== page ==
From 1606 to 1612 Bacon pursued his work on natural philosophy, still under the auspices of a struggle with tradition. This tendency is exemplified in the unpublished tracts Temporis partus masculus, 1603/1608 (Bacon, III [1887], 521–31),Cogitata et Visa, 1607 (Bacon, III, 591–620), Redargutio Philosophiarum, 1608 (III, 557–85), and De Principiis atque Originibus…, 1612 (Bacon, V [1889], 461–500). Bacon rediscovers the Pre-Socratic philosophers for himself, especially the atomists and among them Democritus as the leading figure. He gives preference to Democritus' natural philosophy in contrast to the scholastic – and thus Aristotelian – focus on deductive logic and belief in authorities. Bacon does not expect any approach based on tradition to start with a direct investigation of nature and then to ascend to empirical and general knowledge. This criticism is extended to Renaissance alchemy, magic, and astrology (Temporis partus masculus), because the “methods” of these “disciplines” are based on occasional insights, but do not command strategies to reproduce the natural effects under investigation. His criticism also concerns contemporary technical literature, in so far as it lacks a new view of nature and an innovative methodological program. Bacon takes to task the ancients, the scholastics and also the moderns. He not only criticizes Plato, Aristotle, and Galen for these failings, but also Jean Fernel, Paracelsus, and Telesio, while praising the Greek atomists and Roger Bacon.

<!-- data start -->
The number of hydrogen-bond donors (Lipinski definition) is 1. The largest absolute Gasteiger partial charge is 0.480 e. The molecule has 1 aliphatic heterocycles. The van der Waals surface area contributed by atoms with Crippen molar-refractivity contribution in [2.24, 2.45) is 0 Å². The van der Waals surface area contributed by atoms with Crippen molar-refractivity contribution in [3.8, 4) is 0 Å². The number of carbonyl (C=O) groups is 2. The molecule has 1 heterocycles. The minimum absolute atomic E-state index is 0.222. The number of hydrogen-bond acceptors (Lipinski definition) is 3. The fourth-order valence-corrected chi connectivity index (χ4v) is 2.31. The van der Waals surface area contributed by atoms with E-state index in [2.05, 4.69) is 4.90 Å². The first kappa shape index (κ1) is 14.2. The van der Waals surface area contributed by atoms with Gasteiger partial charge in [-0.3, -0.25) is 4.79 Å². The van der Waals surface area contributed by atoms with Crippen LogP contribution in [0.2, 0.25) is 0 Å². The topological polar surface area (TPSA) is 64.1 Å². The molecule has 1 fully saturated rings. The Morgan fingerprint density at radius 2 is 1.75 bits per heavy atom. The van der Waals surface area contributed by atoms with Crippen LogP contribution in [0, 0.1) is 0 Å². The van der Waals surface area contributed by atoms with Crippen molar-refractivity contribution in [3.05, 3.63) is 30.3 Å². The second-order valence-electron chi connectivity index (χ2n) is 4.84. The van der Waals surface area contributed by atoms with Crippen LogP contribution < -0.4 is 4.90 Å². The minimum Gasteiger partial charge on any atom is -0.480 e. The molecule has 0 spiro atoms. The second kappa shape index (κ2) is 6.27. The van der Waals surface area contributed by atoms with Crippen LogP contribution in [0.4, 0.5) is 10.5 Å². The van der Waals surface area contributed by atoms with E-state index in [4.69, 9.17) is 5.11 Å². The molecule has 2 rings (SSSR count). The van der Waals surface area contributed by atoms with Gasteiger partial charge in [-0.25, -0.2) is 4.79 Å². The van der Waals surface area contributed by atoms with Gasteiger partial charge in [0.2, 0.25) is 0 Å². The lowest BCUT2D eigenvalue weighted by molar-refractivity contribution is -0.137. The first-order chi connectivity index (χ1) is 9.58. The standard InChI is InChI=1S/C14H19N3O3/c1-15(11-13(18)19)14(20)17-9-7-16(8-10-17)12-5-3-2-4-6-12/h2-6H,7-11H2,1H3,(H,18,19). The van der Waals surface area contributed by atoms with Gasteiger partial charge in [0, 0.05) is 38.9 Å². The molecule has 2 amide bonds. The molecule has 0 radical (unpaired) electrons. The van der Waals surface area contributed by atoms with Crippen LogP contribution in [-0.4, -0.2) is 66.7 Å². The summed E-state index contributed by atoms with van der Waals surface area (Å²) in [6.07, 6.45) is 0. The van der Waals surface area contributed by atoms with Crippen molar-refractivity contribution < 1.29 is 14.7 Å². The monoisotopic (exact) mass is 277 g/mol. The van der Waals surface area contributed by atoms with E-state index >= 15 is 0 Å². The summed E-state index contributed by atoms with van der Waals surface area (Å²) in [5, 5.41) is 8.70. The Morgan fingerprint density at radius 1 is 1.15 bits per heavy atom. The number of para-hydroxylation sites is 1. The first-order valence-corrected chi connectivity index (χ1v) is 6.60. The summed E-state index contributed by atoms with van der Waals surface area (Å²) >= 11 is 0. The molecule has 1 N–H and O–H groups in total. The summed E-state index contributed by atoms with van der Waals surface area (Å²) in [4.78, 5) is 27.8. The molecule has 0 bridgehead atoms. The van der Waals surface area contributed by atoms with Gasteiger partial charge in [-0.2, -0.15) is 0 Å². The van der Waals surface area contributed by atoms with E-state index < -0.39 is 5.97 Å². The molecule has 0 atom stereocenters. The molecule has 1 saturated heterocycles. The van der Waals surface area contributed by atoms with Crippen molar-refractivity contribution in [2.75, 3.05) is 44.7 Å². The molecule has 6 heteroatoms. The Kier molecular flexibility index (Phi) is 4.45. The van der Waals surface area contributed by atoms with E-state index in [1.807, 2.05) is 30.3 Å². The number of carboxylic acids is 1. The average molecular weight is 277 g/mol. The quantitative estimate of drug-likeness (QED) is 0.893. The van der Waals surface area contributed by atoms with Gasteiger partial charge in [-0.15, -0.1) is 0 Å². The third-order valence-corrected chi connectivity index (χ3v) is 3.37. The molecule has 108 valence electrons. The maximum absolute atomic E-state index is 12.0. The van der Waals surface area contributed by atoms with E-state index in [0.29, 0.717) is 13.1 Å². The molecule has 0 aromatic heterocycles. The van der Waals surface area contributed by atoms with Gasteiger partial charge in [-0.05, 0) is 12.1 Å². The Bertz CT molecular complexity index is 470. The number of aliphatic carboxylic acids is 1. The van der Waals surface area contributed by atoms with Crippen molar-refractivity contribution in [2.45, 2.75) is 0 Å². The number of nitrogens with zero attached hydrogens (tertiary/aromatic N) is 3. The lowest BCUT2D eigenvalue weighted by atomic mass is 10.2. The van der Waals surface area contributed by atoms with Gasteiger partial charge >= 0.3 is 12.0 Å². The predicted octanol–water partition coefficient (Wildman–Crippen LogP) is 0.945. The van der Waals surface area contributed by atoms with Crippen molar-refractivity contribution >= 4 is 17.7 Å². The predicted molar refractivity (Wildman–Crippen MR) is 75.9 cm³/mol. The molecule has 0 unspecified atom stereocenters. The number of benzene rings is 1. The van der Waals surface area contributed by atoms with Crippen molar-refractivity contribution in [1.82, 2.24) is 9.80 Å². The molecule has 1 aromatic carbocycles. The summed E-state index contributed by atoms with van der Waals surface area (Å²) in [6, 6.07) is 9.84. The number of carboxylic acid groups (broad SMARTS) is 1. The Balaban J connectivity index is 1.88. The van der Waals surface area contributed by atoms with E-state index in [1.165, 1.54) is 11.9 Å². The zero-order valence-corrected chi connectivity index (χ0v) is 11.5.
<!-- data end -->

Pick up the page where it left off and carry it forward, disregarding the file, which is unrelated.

Bacon's manuscripts already mention the doctrine of the idols as a necessary condition for constituting scientia operativa. InCogitata et Visa he compares deductive logic as used by the scholastics to a spider's web, which is drawn out of its own entrails, whereas the bee is introduced as an image of scientia operativa. Like a bee, the empiricist, by means of his inductive method, collects the natural matter or products and then works them up into knowledge in order to produce honey, which is useful for healthy nutrition.

In Bacon's follow-up paper, Redargutio Philosophiarum, he carries on his empiricist project by referring to the doctrine of twofold truth, while in De Principiis atque Originibus he rejects alchemical theories concerning the transformation of substances in favor of Greek atomism. But in the same text he sharply criticizes his contemporary Telesio for propagating a non-experimental halfway house empiricism. Though Telesio proves to be a moderate “modern”, he clings to the Aristotelian framework by continuing to believe in the quinta essentia and in the doctrine of the two worlds, which presupposes two modes of natural law (one mode for the sublunary and another for the superlunary sphere).